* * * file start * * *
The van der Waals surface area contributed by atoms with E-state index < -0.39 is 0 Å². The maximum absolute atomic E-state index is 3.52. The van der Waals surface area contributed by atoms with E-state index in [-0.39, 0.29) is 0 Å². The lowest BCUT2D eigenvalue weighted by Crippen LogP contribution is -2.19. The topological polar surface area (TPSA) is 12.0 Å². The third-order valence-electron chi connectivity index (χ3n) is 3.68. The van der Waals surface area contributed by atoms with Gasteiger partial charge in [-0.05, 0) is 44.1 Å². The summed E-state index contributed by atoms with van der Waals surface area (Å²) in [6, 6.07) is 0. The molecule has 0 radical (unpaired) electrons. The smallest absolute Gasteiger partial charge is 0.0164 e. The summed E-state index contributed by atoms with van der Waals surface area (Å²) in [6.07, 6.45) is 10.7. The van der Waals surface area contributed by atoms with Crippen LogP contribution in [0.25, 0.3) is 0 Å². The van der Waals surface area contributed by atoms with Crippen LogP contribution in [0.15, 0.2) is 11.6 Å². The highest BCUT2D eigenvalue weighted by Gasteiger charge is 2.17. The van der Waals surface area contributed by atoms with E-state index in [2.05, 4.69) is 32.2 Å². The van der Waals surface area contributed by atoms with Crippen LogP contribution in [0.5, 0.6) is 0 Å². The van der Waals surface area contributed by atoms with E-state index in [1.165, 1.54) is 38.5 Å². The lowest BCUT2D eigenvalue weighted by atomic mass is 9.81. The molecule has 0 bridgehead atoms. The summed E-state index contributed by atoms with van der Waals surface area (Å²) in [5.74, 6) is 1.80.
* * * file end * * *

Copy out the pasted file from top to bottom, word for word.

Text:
The van der Waals surface area contributed by atoms with E-state index < -0.39 is 0 Å². The maximum absolute atomic E-state index is 3.52. The van der Waals surface area contributed by atoms with E-state index in [-0.39, 0.29) is 0 Å². The lowest BCUT2D eigenvalue weighted by Crippen LogP contribution is -2.19. The topological polar surface area (TPSA) is 12.0 Å². The third-order valence-electron chi connectivity index (χ3n) is 3.68. The van der Waals surface area contributed by atoms with Gasteiger partial charge in [-0.05, 0) is 44.1 Å². The summed E-state index contributed by atoms with van der Waals surface area (Å²) in [6, 6.07) is 0. The molecule has 0 radical (unpaired) electrons. The smallest absolute Gasteiger partial charge is 0.0164 e. The summed E-state index contributed by atoms with van der Waals surface area (Å²) in [6.07, 6.45) is 10.7. The van der Waals surface area contributed by atoms with Crippen LogP contribution in [0.25, 0.3) is 0 Å². The van der Waals surface area contributed by atoms with Crippen LogP contribution in [0.15, 0.2) is 11.6 Å². The highest BCUT2D eigenvalue weighted by Gasteiger charge is 2.17. The van der Waals surface area contributed by atoms with E-state index in [2.05, 4.69) is 32.2 Å². The van der Waals surface area contributed by atoms with Crippen LogP contribution in [0.5, 0.6) is 0 Å². The van der Waals surface area contributed by atoms with E-state index in [1.165, 1.54) is 38.5 Å². The lowest BCUT2D eigenvalue weighted by atomic mass is 9.81. The molecule has 0 bridgehead atoms. The summed E-state index contributed by atoms with van der Waals surface area (Å²) in [5.74, 6) is 1.80.